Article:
Last updated: 11/05/2016

Design and make a 3D mould (~ft2 /300mm²), and produce a fibre composite part in it.

Learning outcomes
1.Recognise the benefits and limitations of 3 axis machining;
2.Demonstrate workflows used in mould design and construction;
3.Select and apply suitable materials and processes to create a composite part.

Have I...
Shown how I made the mould and created the composite?
Outlined problems and how I fixed them?
Included original design files and and ‘hero shot’ photos of the mould and the final part?

During the composites week I built the model of a Ferrari 250GTO laminating resin and flax.
Since I did not want to spend too much time thinking about what to build, I quickly made up my mind with manifacturing a car model. On GrabaCad I found these files for a Ferrari 250GTO, a beautiful piece of Italian car design. I took the file Ferrari250GTO.SLDPRT, converted it in .STL and resized so that the lenght was of 50 cm.

I used Cut3D to do the slicing first, since we were using 40mm thick poliurethane boards. It was the first time that I was using the shopbot to make stacked objects. after making a quick test with Matteo on a small object, we realised that it was vital to actually have enough material in the last layer, since few millimeters can easily fly away. I opened the model in Cut3D [1] and I sliced it in three pieces, as shown in the picture below.

It follows the process that I went through for preparing the cutting files. I will show it for the bottom layer only, the rest was prepare in with the same settings. After I set the material and cutting box size, I added tabs. There is no automated tabs generator in Cut3D and you have to do it manually. I set the tabs 10mm wide and 3mm thick.

The rough cutting was made with the 1/4 inches straight bit. After we did some testings, we realised that we could easily machine at 230 inches/min and with a pass depth of at most 2 1/2 inches.

These are the settings for the rough cutting, were I boosted the stepover to 40% in order to speed up the process.

These are the settings for the finish.

Machining was quite smooth and the main details all came out nicely. Of course I knew I had to do the overhangs by hand. The tabs held pretty well and nothing flew away.

Below is the final result, as it came out of the Shopbot.

After that I glued the pieces with the Gorilla glue, that was actually a bit of a mistake. Gorilla glue expands quite significantly when drying. Nonetheless, I first gently clamped everything to let the excess come out and then I held everything in place with some paper tape, as shown with the picture on the left. Then I started sending with 180 and 220 grain paper.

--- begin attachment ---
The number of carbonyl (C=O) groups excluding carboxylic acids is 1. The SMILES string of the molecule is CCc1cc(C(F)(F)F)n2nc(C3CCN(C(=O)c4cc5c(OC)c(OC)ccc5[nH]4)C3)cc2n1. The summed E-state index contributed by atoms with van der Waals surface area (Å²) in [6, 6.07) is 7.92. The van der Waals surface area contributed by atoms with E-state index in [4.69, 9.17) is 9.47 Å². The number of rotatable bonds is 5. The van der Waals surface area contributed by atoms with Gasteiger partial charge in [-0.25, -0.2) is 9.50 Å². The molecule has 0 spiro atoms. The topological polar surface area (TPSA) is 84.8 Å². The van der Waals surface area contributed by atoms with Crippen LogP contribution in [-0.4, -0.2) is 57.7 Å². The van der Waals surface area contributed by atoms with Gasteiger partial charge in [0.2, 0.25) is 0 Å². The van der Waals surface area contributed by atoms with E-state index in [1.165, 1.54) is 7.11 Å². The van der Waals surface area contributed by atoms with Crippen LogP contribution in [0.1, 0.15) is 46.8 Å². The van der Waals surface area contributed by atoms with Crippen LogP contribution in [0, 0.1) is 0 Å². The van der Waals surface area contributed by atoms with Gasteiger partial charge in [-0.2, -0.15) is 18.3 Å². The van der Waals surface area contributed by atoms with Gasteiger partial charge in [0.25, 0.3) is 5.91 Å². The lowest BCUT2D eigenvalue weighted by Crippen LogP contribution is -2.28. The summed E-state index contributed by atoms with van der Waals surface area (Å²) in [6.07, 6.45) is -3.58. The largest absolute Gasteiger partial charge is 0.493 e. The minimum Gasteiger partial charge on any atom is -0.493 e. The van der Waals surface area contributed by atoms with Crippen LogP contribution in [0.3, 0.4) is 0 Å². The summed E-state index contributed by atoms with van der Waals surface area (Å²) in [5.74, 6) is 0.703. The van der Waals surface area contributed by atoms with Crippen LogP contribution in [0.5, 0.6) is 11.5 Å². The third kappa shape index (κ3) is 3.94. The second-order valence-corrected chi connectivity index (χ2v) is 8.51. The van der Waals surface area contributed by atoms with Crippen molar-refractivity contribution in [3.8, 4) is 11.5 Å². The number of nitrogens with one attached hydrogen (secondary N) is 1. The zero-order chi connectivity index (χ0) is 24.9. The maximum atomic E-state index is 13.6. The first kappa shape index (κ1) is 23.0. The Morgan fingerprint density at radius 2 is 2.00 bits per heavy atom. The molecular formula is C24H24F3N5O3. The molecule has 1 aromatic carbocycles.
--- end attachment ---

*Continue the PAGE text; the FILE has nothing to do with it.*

The result was quite alright, then I filled the holes with wood filler (it was the only filler I had available) and it worked out good enough.

My composite was to be made out of flax and epoxy resin. I wanted to cut the fiber on size, flattening the 3D image. In the first attempt I used the free tool Pepakura. I load the .STL file but unfortunately it had too many edges and the software did not give me a clean drawing, as shown in the picture below.

I therefore decided to do it a bit more empirically [2]. I took the top view of the SolidWorks file and I worked it out. I the refined it by hand. I lasered the flax with the Trotec Speedy400, using the following settings:
.power 40
.speed 5
.PPI 2000

The first step in laminating was to coat the model with car wax. I later figured out that I totally used the wrong wax. After that I layed the first of two flax layers. I roughly nailed it in a couple of pieces, that turned out to be the second mistake I made.

Then I prepared the resin. The volume ratio is 2 parts of resin and 1 part of hardener.

With the help of Matteo I coated the model. It is worth being mentioned that the resin starts to heat up and hardens within a couple of minutes, so the coating should be a quick process. Below is the result, with the windows left uncoated.

After I applied the release fabric, the perforated film and the breather, as shown in the schematic below.

Then I vacuumed the model.

When I opened the bag, big surprise, the mold was totally stuck to the model. Reasons why? Because I used the wrong wax (and still did 8 passes) and because I put perpendicular nails.

That forced me to go rough and destroy my mold, which made me cry from the inside. I used a powered hand tool with a flat drill bit to remove the poliurethane and with the help of some alcohol I managed to clean it quite properly.

Then I started to work on the outer shell. The main problem there was that the release film made some grooves that got filled with resin. So my model had plenty of "veins" running through it. I cleaned them with the dremler first and with sending paper afterwards. Despite my effort and patience, I did not manage to get a really clean surface. On the positive note, the windscreens came out nicely.

Final Result
I spray painted the whold model with a cheap acrylic paint. Eventually, I recycled a casted object that Matteo made two weeks ago to give my chassis some identity. If Batman could have choosen, he would have gone for an Italian car!

This week flew away for me, mainly because I truly loved the manual working. I learned how to do larger pieces with the Shopbot and I learned a bit about laminates, even though it feels to me like I still have a whole lot to gain in that direction.